PHILADELPHIA - What was Philadelphia like during the early days of colonial America? The city had many characteristics, including a thriving port and an abolitionist sentiment. Here's why it was so crucial to its colonial inhabitants. After all, the city was the first capital of the United States. Moreover, it was the center of culture and abolitionist sentiment.
Philadelphia Was A Port Town
As the largest port, Philadelphia had attracted immigrants from various parts of the world. In the early 1800s, nearly half the population was foreign-born, primarily Germans, Irish, and British. In addition, almost 30,000 Russian Jews and 20,000 Italians had settled in the city. By the turn of the twentieth century, the town was home to more than a million foreign-born residents.
The first mass migration to Philadelphia occurred in the eighteenth century when the Pennsylvania Provincial Assembly required ship captains to submit lists of passengers and cargo before leaving port. By 1717, more than seven thousand German immigrants had made the seven-week journey to Philadelphia. From 1749 to the beginning of the American Revolution, over one hundred thousand Scotch-Irish landed in Philadelphia. By the 1880s, the port had grown to the fourth largest immigrant port in the United States.
It Was A Center Of Culture
By the late seventeenth century, Philadelphia was the heart of colonial America's political, cultural, and intellectual life. The city was home to many of the country's most important institutions, such as the College of Philadelphia, the Library Company of Pennsylvania, and the Pennsylvania Hospital. The city attracted talented individuals from across the region and the Atlantic World, and its thriving culture supported innovations in public welfare, printing, humanities, and arts. The American Philosophical Society was founded in Philadelphia.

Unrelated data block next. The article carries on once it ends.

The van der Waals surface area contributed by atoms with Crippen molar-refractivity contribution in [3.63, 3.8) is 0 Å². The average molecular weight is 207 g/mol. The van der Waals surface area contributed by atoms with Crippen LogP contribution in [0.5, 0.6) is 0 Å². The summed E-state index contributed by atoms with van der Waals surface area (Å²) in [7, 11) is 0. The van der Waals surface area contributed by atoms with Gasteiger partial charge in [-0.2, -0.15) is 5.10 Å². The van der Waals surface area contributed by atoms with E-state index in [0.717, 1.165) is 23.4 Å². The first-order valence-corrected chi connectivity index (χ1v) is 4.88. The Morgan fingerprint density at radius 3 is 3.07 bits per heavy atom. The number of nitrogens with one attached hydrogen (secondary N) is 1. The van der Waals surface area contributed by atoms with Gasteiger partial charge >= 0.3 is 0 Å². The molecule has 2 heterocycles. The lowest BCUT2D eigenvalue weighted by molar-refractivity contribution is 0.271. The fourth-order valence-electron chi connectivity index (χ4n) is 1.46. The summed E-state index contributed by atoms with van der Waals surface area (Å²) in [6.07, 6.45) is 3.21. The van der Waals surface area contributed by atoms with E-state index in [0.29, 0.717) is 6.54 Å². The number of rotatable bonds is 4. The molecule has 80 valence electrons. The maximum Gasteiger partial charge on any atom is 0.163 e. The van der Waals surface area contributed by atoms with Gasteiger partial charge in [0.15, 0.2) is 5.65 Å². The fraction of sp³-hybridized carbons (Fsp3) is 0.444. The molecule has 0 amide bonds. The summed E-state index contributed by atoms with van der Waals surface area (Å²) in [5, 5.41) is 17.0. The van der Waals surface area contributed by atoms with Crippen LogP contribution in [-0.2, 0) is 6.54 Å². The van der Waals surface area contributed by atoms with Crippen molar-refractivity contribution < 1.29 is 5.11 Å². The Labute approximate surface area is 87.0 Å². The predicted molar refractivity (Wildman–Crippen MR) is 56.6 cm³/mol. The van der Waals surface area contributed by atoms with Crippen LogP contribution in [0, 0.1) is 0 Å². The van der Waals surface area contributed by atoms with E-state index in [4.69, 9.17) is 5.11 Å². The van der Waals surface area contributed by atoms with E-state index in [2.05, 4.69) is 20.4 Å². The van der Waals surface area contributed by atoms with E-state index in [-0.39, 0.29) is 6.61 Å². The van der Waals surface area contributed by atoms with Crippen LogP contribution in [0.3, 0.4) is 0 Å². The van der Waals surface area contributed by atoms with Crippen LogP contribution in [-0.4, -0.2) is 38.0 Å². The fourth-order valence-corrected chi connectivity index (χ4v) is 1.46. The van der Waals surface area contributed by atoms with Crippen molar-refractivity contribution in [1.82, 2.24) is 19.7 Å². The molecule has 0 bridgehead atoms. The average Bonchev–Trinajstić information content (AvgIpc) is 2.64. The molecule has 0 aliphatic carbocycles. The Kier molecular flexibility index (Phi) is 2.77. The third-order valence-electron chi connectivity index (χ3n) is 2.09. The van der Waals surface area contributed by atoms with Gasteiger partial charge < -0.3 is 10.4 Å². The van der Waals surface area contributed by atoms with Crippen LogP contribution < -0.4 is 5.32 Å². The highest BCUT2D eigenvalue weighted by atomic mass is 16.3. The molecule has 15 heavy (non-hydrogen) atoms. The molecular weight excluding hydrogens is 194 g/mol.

Philadelphia is also known as the birthplace of the American Revolution and the site of the Declaration of Independence. Among the many places of interest in the city are Independence Hall and the Liberty Bell. Independence Hall contains the Declaration of Independence and the Constitution of the United States. Betsy Ross' home is still standing on Arch Street. Several historical buildings have been designated as National Historic Sites.
It Was The Capital Of The United States
Philadelphia, Pennsylvania, was the early capital of the United States after the Constitution was ratified. However, the nation's capital moved from Philadelphia to Washington on May 14, 1800. Several factors led to the move, including a compromise between Thomas Jefferson and Alexander Hamilton over slavery and a rowdy incident involving Continental soldiers in 1783. Even so, Philadelphia had long been a vital hub of the new nation and was accessible from North and South.
The city's rapid growth made it one of the first planned cities in America. In 1699, it was laid out by Governor Francis Nicholson, who wanted a new, orderly city to be the capital of the largest British colony in the Americas. At the time, it was home to the oldest legislative assembly in the New World. Despite its early failures, the city quickly became the center of economic and political life for Virginia.
It Was A Center For Abolitionist Sentiment
Abolitionist sentiment began in Philadelphia around 180 years ago, when a group of abolitionists gathered to write a manifesto and Constitution. They based the manifesto on the central idea of the Declaration of Independence, the Biblical command to love one's neighbor. Philadelphia's first president was Arthur Tappan, while William Lloyd Garrison penned the Declaration of Sentiments, the body's official statement.
Abolitionists in Philadelphia were motivated by the plight of enslaved Africans in the city, and many of these citizens were wealthy. In 1775, Philadelphia merchants held auctions of enslaved people outside the London Coffee House, a meeting place of Philadelphia's anti-slavery Quakers. This group organized anti-slavery meetings and eventually helped the state pass the first emancipation law.